The future will be smarter than us. New technologies coupled with new techniques are bringing about increasingly responsive devices. All of this is changing the way we live to make it safer, easier, and more personal.
Biometric research resides at the heart of this. Human data is essential to not only informing how the world should be changed, but often directly informing the devices that we interact with about our emotional state and behavior. The machines of the future will be smart, but they will also be more human.
Below, we have five examples of the intersection between biometrics, and the future of technology. All of these promise to shape the world we live in, by using human data with new or old devices. These aren’t merely speculative science-fiction wishes, but real-world examples that are already happening – to some extent – today.
1. Driving and Drowsiness
In the US alone, there are approximately 72,000 car crashes – and 6,000 fatalities – a year due to drowsiness. While the future of autonomous vehicles will surely put a halt to these numbers, we are still many years away from a widespread rollout of driverless cars.
In addition to this, there are many other environments in which sleepiness is antithetical to safe functioning (think pilots, machine operators, air traffic control, etc). By providing a system that intervenes when the user becomes too drowsy, accidents can be avoided and lives can be saved. Certainly a thing to strive for, but how do we do it?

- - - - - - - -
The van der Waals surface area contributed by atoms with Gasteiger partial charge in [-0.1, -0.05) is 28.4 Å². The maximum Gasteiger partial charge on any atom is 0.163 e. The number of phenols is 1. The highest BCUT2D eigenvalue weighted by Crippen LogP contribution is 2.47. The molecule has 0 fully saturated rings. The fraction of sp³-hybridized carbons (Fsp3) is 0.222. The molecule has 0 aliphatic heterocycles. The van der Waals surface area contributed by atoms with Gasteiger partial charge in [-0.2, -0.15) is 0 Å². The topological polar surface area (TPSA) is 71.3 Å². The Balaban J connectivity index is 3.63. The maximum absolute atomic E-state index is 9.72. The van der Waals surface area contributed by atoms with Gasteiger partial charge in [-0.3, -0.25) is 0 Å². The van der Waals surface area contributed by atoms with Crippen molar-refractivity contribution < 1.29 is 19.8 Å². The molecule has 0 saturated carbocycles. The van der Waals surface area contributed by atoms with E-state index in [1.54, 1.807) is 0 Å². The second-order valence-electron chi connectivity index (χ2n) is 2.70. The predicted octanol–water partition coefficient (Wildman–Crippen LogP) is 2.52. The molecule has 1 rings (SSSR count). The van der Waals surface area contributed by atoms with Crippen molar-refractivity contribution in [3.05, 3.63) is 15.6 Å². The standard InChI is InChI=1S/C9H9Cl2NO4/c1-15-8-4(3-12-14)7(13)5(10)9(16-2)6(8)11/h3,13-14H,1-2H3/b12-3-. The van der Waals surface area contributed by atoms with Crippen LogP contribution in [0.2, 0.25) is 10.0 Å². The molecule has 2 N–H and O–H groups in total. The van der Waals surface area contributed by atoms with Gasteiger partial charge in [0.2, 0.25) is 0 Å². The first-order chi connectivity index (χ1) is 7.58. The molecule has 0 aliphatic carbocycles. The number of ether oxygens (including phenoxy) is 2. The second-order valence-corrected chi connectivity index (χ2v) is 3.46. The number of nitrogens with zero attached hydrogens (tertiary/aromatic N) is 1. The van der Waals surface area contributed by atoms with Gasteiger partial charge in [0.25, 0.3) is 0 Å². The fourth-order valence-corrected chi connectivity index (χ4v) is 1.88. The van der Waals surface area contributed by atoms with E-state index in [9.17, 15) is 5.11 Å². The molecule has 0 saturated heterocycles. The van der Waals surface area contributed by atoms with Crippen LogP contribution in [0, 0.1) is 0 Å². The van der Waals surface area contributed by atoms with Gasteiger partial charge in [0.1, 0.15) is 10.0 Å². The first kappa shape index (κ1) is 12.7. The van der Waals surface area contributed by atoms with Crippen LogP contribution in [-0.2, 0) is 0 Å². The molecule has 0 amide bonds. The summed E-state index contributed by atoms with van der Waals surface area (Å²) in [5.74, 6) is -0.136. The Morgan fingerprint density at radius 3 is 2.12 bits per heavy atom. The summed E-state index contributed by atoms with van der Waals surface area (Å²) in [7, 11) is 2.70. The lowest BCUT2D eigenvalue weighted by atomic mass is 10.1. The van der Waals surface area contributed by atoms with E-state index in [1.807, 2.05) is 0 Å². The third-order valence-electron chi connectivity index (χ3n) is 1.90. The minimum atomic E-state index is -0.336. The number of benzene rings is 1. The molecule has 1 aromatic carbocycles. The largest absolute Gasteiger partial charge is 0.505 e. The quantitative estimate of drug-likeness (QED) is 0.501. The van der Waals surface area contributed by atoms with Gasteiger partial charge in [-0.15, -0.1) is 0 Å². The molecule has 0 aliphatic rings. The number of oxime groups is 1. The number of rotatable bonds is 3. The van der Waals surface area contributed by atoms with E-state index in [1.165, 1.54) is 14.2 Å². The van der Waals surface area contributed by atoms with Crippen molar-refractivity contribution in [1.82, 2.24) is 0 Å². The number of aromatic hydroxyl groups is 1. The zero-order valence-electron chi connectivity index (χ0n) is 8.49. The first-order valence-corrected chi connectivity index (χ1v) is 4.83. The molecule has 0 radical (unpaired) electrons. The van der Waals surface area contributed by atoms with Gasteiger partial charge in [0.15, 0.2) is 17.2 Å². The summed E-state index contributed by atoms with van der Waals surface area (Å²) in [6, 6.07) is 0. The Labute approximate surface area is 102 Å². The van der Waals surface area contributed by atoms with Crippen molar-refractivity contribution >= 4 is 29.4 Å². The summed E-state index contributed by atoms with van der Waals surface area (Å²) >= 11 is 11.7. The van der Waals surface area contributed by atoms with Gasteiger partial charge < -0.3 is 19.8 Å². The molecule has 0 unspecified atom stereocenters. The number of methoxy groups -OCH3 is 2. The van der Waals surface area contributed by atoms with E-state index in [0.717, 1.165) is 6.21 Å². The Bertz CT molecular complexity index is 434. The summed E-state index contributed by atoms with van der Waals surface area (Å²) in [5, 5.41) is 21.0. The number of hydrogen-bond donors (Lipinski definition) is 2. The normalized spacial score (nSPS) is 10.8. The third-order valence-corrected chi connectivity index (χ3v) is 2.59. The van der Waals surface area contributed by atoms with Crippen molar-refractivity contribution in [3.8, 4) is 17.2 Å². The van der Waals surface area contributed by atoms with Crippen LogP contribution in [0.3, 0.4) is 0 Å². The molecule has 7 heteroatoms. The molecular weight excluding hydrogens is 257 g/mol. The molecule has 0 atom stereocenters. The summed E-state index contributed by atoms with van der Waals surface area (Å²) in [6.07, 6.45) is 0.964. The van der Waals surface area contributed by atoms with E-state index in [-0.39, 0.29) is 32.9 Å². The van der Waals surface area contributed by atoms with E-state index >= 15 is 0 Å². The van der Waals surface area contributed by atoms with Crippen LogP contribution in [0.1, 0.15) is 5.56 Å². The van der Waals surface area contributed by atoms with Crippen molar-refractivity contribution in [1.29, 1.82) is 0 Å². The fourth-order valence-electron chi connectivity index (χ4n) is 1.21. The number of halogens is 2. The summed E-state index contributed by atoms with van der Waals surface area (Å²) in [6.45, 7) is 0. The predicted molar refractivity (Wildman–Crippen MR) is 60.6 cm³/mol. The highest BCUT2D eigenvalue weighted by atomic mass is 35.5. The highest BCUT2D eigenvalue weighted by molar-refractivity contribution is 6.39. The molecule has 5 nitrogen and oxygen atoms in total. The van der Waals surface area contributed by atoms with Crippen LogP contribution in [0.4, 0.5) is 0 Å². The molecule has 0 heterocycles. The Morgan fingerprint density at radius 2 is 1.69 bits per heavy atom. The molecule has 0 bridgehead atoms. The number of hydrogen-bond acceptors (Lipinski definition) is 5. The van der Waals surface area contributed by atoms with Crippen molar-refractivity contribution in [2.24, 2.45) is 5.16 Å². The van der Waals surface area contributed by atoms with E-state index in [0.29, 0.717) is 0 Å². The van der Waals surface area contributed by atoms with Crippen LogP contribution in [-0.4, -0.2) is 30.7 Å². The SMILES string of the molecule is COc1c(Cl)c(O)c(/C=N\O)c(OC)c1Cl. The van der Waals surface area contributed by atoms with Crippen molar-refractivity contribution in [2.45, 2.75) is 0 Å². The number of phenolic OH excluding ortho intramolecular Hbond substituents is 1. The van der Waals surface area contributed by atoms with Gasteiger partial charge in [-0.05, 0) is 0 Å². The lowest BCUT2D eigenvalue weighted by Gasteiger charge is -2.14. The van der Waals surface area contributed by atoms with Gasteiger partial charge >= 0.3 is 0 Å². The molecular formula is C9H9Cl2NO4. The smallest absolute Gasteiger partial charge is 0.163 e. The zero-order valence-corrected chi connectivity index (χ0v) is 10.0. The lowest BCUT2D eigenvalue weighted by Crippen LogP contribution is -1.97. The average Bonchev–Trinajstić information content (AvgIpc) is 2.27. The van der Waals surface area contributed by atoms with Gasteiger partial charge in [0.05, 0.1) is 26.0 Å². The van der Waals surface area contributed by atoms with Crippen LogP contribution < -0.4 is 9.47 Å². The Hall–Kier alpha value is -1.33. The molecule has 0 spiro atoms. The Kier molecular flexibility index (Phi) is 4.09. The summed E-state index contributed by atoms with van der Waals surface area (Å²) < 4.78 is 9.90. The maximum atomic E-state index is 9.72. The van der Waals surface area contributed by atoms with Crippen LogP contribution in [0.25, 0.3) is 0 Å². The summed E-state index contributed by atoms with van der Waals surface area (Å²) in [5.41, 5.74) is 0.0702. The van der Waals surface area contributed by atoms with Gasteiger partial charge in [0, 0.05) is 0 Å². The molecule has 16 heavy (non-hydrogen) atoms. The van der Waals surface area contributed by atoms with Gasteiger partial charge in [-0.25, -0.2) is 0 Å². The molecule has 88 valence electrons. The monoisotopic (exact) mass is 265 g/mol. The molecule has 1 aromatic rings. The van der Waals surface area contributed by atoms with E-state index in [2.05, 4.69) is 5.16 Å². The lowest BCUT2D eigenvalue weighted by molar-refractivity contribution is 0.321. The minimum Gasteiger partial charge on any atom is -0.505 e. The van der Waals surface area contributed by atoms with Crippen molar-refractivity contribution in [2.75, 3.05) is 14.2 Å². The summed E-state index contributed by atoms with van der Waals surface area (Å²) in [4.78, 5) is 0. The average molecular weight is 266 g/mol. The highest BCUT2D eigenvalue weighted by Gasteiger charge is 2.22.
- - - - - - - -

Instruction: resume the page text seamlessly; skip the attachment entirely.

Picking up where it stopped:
One of the principal approaches is with eye tracking. Anti-Sleep is a solution offered by Smart Eye, a high-end eye tracking company (and one of our partners). The device monitors the level of drowsiness that can be measured from the movement and behavior of the eyes. The device can then produce signals that can trigger other events, such as an alarm to warn the driver.
“The accuracy of eye trackers means that the signals – the eye movement – can be reliably recorded, meaning that the data can be trusted. This is essential for not only new technologies that use these signals, but for human behavior research in general”, says Dr. Elvira Fischer, Lead Product Specialist at iMotions.
Another method utilizes ECG measurements from a device embedded inside the car seat, rendering it entirely non-invasive and unobtrusive. The device can accurately determine the levels of drowsiness, which can then trigger other events, as with eye tracking.
2. Virtual Therapy
The World Health Organization (WHO) states that 1 in 4 people worldwide are affected by mental health issues. This is clearly a widespread issue that is in need of attention and effort for treatments, and biometric tools are well-suited to informing such treatments.
New treatments have also been made possible by several new technologies, perhaps chief among them, virtual reality (VR). VR offers a new route to tackle the mental health crisis, being increasingly employed in situations to treat the following (amongst other disorders, illnesses, etc):